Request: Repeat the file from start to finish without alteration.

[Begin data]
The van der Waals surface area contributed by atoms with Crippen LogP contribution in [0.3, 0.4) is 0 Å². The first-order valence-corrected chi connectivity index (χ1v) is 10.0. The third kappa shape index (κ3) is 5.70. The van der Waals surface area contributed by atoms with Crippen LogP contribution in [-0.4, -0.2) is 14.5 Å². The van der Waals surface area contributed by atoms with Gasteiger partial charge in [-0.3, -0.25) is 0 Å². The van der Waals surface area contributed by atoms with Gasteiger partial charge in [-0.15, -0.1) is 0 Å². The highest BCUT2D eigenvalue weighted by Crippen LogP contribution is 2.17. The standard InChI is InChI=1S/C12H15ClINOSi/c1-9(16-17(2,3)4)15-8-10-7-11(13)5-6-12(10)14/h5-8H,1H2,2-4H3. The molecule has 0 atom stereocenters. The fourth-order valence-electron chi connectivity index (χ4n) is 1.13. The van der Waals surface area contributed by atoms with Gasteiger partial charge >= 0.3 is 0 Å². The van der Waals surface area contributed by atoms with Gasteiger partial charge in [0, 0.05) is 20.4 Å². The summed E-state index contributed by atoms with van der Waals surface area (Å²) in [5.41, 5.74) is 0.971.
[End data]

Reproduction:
The van der Waals surface area contributed by atoms with Crippen LogP contribution in [0.3, 0.4) is 0 Å². The first-order valence-corrected chi connectivity index (χ1v) is 10.0. The third kappa shape index (κ3) is 5.70. The van der Waals surface area contributed by atoms with Crippen LogP contribution in [-0.4, -0.2) is 14.5 Å². The van der Waals surface area contributed by atoms with Gasteiger partial charge in [-0.3, -0.25) is 0 Å². The van der Waals surface area contributed by atoms with Gasteiger partial charge in [-0.15, -0.1) is 0 Å². The highest BCUT2D eigenvalue weighted by Crippen LogP contribution is 2.17. The standard InChI is InChI=1S/C12H15ClINOSi/c1-9(16-17(2,3)4)15-8-10-7-11(13)5-6-12(10)14/h5-8H,1H2,2-4H3. The molecule has 0 atom stereocenters. The fourth-order valence-electron chi connectivity index (χ4n) is 1.13. The van der Waals surface area contributed by atoms with Gasteiger partial charge >= 0.3 is 0 Å². The van der Waals surface area contributed by atoms with Gasteiger partial charge in [0, 0.05) is 20.4 Å². The summed E-state index contributed by atoms with van der Waals surface area (Å²) in [5.41, 5.74) is 0.971.